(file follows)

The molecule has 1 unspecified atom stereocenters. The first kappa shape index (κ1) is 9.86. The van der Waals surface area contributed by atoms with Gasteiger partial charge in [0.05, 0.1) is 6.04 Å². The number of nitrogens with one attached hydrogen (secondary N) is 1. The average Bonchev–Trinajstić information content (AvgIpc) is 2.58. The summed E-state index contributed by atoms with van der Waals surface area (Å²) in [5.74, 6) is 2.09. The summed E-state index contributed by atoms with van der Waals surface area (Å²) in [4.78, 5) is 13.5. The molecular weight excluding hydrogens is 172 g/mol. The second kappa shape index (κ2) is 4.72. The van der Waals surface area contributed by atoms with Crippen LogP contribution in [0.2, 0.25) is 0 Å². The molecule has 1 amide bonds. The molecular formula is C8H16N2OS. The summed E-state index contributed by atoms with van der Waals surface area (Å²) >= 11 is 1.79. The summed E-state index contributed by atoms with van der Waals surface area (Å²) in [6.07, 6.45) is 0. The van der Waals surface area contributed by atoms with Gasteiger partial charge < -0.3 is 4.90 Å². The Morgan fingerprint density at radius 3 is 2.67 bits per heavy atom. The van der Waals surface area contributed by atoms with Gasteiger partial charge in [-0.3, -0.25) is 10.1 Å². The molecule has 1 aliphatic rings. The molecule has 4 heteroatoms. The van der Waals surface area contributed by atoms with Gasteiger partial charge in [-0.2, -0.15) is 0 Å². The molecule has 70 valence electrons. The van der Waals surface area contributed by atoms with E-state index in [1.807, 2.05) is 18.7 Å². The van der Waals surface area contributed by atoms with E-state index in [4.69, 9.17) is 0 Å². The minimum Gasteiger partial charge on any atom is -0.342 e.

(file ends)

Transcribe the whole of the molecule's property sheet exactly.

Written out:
The molecule has 1 unspecified atom stereocenters. The first kappa shape index (κ1) is 9.86. The van der Waals surface area contributed by atoms with Gasteiger partial charge in [0.05, 0.1) is 6.04 Å². The number of nitrogens with one attached hydrogen (secondary N) is 1. The average Bonchev–Trinajstić information content (AvgIpc) is 2.58. The summed E-state index contributed by atoms with van der Waals surface area (Å²) in [5.74, 6) is 2.09. The summed E-state index contributed by atoms with van der Waals surface area (Å²) in [4.78, 5) is 13.5. The molecular weight excluding hydrogens is 172 g/mol. The second kappa shape index (κ2) is 4.72. The van der Waals surface area contributed by atoms with Crippen LogP contribution in [0.2, 0.25) is 0 Å². The molecule has 1 amide bonds. The molecular formula is C8H16N2OS. The summed E-state index contributed by atoms with van der Waals surface area (Å²) >= 11 is 1.79. The summed E-state index contributed by atoms with van der Waals surface area (Å²) in [6.07, 6.45) is 0. The van der Waals surface area contributed by atoms with Gasteiger partial charge < -0.3 is 4.90 Å². The Morgan fingerprint density at radius 3 is 2.67 bits per heavy atom. The van der Waals surface area contributed by atoms with Gasteiger partial charge in [-0.3, -0.25) is 10.1 Å². The molecule has 1 aliphatic rings. The molecule has 4 heteroatoms. The van der Waals surface area contributed by atoms with Gasteiger partial charge in [-0.2, -0.15) is 0 Å². The molecule has 70 valence electrons. The van der Waals surface area contributed by atoms with E-state index in [1.807, 2.05) is 18.7 Å². The van der Waals surface area contributed by atoms with E-state index in [4.69, 9.17) is 0 Å². The minimum Gasteiger partial charge on any atom is -0.342 e.